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Re: Torque spec????
#11
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Greenfield
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I recently had a brake and clutch master cylinder re-sleeved for an MGA, and the guidance I received back from Apple Hydraulics was to not use silicone as it was unknown whether the rubber parts/seals are incompatible with silicone.

Posted on: 7/3 5:22
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Re: Torque spec????
#12
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su8overdrive
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That's ridiculous and suggests a company looking for loopholes of disputes over shoddy work. Because we know of no one driving any vintage car using DOT 5 silicone brake fluid in the proscribed manner having a problem. Ever.

Follow the product's directions.

Posted on: 7/3 14:12
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Re: Torque spec????
#13
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Owen_Dyneto
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Several rebuilders of power brake boosters will not honor their warranties if DOT 5 is used.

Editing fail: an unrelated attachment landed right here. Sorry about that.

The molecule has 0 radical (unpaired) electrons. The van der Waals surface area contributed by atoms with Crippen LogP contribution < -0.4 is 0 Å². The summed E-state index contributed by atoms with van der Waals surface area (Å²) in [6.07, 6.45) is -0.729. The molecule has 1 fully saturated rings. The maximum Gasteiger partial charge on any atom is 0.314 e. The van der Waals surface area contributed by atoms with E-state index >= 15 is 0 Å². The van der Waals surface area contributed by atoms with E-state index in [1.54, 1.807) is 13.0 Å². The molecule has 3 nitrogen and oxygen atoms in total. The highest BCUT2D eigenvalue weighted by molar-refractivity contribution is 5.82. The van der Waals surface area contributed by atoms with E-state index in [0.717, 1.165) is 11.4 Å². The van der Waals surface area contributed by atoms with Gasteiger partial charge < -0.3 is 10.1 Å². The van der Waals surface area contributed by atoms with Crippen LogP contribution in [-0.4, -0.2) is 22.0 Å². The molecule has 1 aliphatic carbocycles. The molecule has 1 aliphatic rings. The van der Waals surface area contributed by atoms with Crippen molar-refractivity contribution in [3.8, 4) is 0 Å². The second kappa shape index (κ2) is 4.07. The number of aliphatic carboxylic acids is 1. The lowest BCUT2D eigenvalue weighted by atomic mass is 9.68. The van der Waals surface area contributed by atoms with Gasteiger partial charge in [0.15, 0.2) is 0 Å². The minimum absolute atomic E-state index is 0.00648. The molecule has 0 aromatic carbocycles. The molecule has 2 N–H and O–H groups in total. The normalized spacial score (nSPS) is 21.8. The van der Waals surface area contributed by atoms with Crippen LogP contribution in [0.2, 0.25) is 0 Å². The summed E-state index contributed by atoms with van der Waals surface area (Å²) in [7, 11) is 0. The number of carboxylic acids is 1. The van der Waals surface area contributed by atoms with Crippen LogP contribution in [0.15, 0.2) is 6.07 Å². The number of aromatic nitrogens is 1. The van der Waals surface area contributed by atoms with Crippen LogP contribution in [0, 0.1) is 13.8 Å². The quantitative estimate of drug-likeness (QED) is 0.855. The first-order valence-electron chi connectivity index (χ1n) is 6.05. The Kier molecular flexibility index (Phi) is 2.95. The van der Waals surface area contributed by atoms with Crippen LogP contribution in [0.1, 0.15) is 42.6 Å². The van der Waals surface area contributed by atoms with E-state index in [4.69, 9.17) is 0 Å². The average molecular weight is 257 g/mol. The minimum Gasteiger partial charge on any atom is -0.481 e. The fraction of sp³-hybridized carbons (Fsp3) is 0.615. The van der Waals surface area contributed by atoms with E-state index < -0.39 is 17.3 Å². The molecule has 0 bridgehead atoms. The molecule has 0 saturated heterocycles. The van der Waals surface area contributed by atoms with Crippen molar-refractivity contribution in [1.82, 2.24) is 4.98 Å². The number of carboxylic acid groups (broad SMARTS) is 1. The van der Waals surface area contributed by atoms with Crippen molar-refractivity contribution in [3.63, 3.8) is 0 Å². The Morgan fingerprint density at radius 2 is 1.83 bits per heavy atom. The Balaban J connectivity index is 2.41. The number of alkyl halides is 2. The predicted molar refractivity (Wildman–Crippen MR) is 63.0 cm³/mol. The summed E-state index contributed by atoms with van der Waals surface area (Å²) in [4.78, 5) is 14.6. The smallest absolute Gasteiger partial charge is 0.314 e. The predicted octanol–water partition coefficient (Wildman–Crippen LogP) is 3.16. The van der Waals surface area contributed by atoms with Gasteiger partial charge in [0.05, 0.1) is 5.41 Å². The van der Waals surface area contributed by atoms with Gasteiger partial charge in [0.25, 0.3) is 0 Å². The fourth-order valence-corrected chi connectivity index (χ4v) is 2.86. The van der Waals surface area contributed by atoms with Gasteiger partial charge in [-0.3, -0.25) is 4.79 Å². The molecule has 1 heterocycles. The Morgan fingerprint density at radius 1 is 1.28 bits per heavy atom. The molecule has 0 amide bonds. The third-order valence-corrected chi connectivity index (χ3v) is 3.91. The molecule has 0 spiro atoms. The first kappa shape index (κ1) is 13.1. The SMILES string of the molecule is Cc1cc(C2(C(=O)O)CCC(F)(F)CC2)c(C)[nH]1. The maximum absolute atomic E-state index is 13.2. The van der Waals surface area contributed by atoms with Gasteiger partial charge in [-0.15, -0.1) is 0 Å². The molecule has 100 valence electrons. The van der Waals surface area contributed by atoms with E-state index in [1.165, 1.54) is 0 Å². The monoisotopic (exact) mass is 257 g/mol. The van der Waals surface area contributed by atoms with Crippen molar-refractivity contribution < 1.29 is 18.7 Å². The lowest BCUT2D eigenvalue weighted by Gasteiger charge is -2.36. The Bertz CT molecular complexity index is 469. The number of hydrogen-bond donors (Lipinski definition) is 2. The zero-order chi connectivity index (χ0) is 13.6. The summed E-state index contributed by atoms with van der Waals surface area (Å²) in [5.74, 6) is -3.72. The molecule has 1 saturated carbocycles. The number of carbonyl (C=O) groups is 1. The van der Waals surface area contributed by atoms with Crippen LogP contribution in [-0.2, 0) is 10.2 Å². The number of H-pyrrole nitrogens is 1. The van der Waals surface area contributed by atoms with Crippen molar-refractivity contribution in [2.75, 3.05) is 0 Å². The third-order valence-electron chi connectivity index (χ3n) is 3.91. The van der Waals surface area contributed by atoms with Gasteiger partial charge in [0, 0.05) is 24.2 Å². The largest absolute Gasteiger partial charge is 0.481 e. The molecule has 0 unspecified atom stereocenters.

DOT 5 is also responsible for very short service life of some hydraulic brake light switches, most notably the one used on torsion level 55-56 Packards.

Posted on: 7/3 16:55
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Re: Torque spec????
#14
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Tim Cole
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DOT 5 has a swelling agent added to mimic the effect of DOT 3 & 4. I have yet to see a manufacturer's bulletin regarding changing the brake fluid in a modern car from DOT 3 & 4 to DOT 5. DOT 5 is OEM for Harley-Davidson and AMG.

One rumor is that mixing fluids will cause problems. That is not true. When I was at DOD we found personnel mixing brake fluids with no ill effects.

As for the brake switches I had problems with those switches with modern DOT 3 which is not the same as the old stuff - that is the DOT 3 that required metal master cylinders. I did work on a 56 that came out of long term storage and had the old DOT 3 in it. I saved some of that old fluid in a vial to use as a reference. Exposed to light it turned brown. So I think those switches are responding to the new fluids.

The bottom line is that I suspect those warnings are more a legal liability issue the same way as the labels on a modern car oil and master cylinder. Motor rebuilders don't want to warrantee their work if someone is putting the wrong weight oil in their motors.

Posted on: 7/4 7:02
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